Almost the entire world supported the nuclear deal with Iran, including the large majority of America’s allies. But Trump has shown time and time again that he is only interested in one audience — his Republican base. A recent CNN poll indicated that 63% of Americans support the Iran agreement whereas 29% oppose it — but the more important statistic is that 51% of Republicans, mostly comprising Trump’s base, are against.
Practically the entire world is questioning Trump’s strategy — if there is no deal then what is the path to curtailing Iran’s nuclear ambitions? By all accounts, Iran was living up their end of the bargain — the International Atomic Energy Agency, the European and Asian signatories, even the US authorities all agreed. The US press pointed out that there doesn’t seem to be a strategy in Trump’s announcement. Despite a loose indication of openness to a new deal, no steps were taken towards this, and Trump announced severe sanctions as a starting point.
But it would be a mistake to assume that Trump has no idea of where this may lead. Though probably of average intelligence and possibly functionally illiterate, Trump does have a fairly clear idea of what he is doing. He may be short on specifics and the logic may be ill thought through. But the general direction is clear — Trump wants to actively push regime change in Iran. His National Security Adviser, John Bolton, has been lobbying for this for many years. His Secretary of State, Mike Pompeo, is well known to be an Iran hawk. And possibly his two closest international allies, Israel and Saudi Arabia, are already engaged in conflict with Iran, and have actively lobbied the US to pull out of this deal.
Trump probably never understood the details of the deal — rather he decided he didn’t like it and then found reasons why. His objection seems to be that the deal doesn’t curtail the ballistic missile capabilities of Iran, its international support for America’s perceived enemies (particularly Hezbollah and Bashar al Assad) and that it has a sunset provision in 15 years. His renunciation speech also sought to create the completely unfounded fear that American cities were under threat from Iran’s missiles. Never mind that no Irani has ever been implicated in a terrorist attack on American soil. Trump wants to mislead the American public into believing that the Mullahs in Tehran could contemplate a direct attack on the USA. That, of course, would be national suicide.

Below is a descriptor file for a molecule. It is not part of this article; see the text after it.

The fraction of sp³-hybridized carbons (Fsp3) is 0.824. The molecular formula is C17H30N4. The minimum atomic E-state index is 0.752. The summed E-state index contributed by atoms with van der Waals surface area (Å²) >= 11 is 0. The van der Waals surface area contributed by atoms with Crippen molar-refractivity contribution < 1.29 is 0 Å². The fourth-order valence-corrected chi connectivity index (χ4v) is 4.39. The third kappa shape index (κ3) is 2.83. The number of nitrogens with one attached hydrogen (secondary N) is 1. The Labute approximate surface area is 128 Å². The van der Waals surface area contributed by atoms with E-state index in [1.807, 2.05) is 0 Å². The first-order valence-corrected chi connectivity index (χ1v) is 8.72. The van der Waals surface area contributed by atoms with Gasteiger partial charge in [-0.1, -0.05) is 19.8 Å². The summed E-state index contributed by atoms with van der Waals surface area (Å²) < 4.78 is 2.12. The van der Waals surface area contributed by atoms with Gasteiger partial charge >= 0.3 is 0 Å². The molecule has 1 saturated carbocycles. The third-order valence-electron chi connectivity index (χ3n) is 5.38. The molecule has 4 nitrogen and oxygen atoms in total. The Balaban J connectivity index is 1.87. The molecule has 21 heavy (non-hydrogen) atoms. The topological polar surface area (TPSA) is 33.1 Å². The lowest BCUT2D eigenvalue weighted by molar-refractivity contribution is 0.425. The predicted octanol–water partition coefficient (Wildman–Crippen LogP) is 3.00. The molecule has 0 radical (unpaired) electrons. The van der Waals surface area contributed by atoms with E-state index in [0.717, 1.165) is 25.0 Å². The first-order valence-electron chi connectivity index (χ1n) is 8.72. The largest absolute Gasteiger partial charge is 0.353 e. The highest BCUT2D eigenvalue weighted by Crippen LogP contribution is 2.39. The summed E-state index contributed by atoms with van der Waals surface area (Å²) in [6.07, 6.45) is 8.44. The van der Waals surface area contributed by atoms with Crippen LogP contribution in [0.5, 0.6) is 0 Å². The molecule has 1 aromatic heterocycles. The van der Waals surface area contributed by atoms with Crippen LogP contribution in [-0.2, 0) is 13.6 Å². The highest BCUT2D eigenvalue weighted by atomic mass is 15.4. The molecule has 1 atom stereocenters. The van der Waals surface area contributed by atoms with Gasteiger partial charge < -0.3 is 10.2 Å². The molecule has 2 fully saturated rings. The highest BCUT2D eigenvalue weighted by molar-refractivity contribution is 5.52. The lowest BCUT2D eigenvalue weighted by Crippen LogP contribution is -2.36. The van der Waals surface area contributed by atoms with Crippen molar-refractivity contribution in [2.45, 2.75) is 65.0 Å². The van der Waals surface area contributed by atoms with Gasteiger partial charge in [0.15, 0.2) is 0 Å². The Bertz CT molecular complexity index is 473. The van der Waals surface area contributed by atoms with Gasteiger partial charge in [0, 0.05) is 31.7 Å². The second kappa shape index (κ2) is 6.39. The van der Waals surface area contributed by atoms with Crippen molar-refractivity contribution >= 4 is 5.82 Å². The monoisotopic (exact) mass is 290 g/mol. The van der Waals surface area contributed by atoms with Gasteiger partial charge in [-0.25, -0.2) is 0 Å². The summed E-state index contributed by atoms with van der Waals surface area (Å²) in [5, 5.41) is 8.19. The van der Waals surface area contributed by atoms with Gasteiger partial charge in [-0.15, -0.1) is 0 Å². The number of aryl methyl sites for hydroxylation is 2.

And what is America’s record of regime in the Middle East? Ironically the troubles with Iran began when the USA played an instrumental role in removing the democratically-elected Prime Minister Mossadegh for nationalising the oil industry in the 1950s. And the recent record is even worse. Afghanistan is a complete mess. Iraq is the same. Libya is wracked with turmoil and insecurity, with Gaddafi’s son Saif planning to stand in the 2018 elections (there is nostalgia for the old days of stability before the US and Europe helped remove his father). And the attempted regime change in Syria (initiated under Obama) has pretty much wrecked the country. So despite all these failures, which Trump is fully aware of, and his disdain for “stupid wars” in the Middle East, why would he seek to engage in a conflict with Iran?
It is true that Trump never liked the Iran deal, and also simply wishes to undo all aspects of President Obama’s legacy. But we should also pay attention to the story in Wag the Dog, a film where the US president fakes a war to distract from a sex scandal. Trump understands that with a Mueller investigation in full swing, and an unfolding sex scandal, international conflict could help change the topic and rally the country around him. The US president is intentionally keeping the door open to another war in the Middle East.
Published in The Express Tribune, May 10th, 2018.
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